conservatives when it comes to crimes, sich as opposing capital punishment and so on. That doesn't not say that there are not lenient conservatives or republicians, and that there are democrats and liberals who are not lenient. It just means
    that "in general", they are more liberals are more lenient than

  • Cable Dec 3, 2007

    Look we have to release the Violent ones to make room for those with petty drug charges. Duh!

  • CSMs Alter Ego Dec 2, 2007


    I'm a reasonable person and wouldn't have a problem with any of those scenarios. When someone takes actions like he did, sometimes you have to put the highest charge on him and take it to trial if he doesn't plead. There is NO doubt in my mind that he was taking the gun for keeps. You talk about circumstantial evidence, in what circumstances would he NOT keep the gun if he got it?

  • oldschool Dec 2, 2007

    "He was trying to escape from custody by taking the officer's gun. Do you think he would have given it back once he escaped? Proving intent shouldn't be a problem."

    Proving things to a jury is always easy to people who've never actually had to do it. Proving intent is the hardest thing there is because intent, by definition, can only be proven by circumstantial evidence.

    Sorry, but the ADA was right. Keep in mind, FIRST you have to convince the jury that the cop is telling the truth (which is getting harder and harder these days), THEN you have to prove that the criminal intended to escape with the gun or assault the officer with it.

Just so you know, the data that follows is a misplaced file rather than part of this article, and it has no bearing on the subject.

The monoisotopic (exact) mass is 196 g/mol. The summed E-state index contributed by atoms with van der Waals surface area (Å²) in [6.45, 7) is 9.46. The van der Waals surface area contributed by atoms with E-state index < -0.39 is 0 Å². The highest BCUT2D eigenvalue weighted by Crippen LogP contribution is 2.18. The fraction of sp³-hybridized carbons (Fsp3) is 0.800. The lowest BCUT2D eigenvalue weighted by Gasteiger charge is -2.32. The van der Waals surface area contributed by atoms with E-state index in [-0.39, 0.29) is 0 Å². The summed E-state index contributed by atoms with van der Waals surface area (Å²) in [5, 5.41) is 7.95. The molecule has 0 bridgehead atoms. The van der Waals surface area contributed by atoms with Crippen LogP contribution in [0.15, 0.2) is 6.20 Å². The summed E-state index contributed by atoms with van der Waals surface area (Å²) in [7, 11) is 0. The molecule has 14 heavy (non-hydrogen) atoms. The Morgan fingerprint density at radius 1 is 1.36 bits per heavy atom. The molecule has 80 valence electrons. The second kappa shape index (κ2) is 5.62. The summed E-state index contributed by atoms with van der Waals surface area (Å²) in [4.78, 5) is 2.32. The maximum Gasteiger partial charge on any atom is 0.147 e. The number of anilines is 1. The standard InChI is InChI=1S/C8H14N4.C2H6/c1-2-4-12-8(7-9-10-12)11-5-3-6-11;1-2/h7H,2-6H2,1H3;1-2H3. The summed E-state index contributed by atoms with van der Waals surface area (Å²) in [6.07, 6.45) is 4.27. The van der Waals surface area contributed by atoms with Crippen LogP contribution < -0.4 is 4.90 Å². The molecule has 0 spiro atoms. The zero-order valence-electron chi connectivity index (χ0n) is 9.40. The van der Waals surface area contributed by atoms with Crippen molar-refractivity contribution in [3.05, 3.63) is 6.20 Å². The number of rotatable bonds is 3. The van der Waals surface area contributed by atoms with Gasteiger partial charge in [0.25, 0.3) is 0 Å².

Reasonable doubt is the highest leagal standard there is. Trying to convince juries to convict people for crimes in which a law as written was clearly intended for completely different facts is very, very difficult.

  • richard2 Dec 2, 2007

    Dear justice system,
    Please let us poor taxpayers know before you turn him loose next time, so we can be ready.

  • mathforall Dec 2, 2007

    many of you seem to be forgetting that Mr. Cooper was orginially sentenced to 20 and served 12 under old law. If the original crimes he committed were committed today he would serve his twenty. Ok, closer to his 20. Natural life under new law is natural life.

  • slappyh99 Dec 2, 2007

    Parole boards are not law enforcement.

  • nbforrest Dec 2, 2007

    Wonder why people talk about law inforcement. Are parole boards civilians or law inforcement. If they are civilians, something needs to be changed! These parole boards are idiots! People that deal with these crimminals every day know more about them.

  • CSMs Alter Ego Dec 2, 2007

    ""I posted this early, attempted robbery and larceny of a firearm IS a felony. But sometimes ADAs aren't the smartest in the bunch......."

    It's only a crime if you can prove the intent to permenantly deprive the owner.

    Good luck with that."

    He was trying to escape from custody by taking the officer's gun. Do you think he would have given it back once he escaped? Proving intent shouldn't be a problem.

  • oldschool Dec 1, 2007

    "Why doesn't NC have the 3 strikes law? "

    We do, now. The problem is, this guy was sentenced under the old "Fair Sentencing" Guidelines. Most people served about one month for every year of their sentence under those guidelines.

    We have structured sentencing and mandatory minimums now. (Although, if I recall correctly, his sentence would not have been much more than this was.)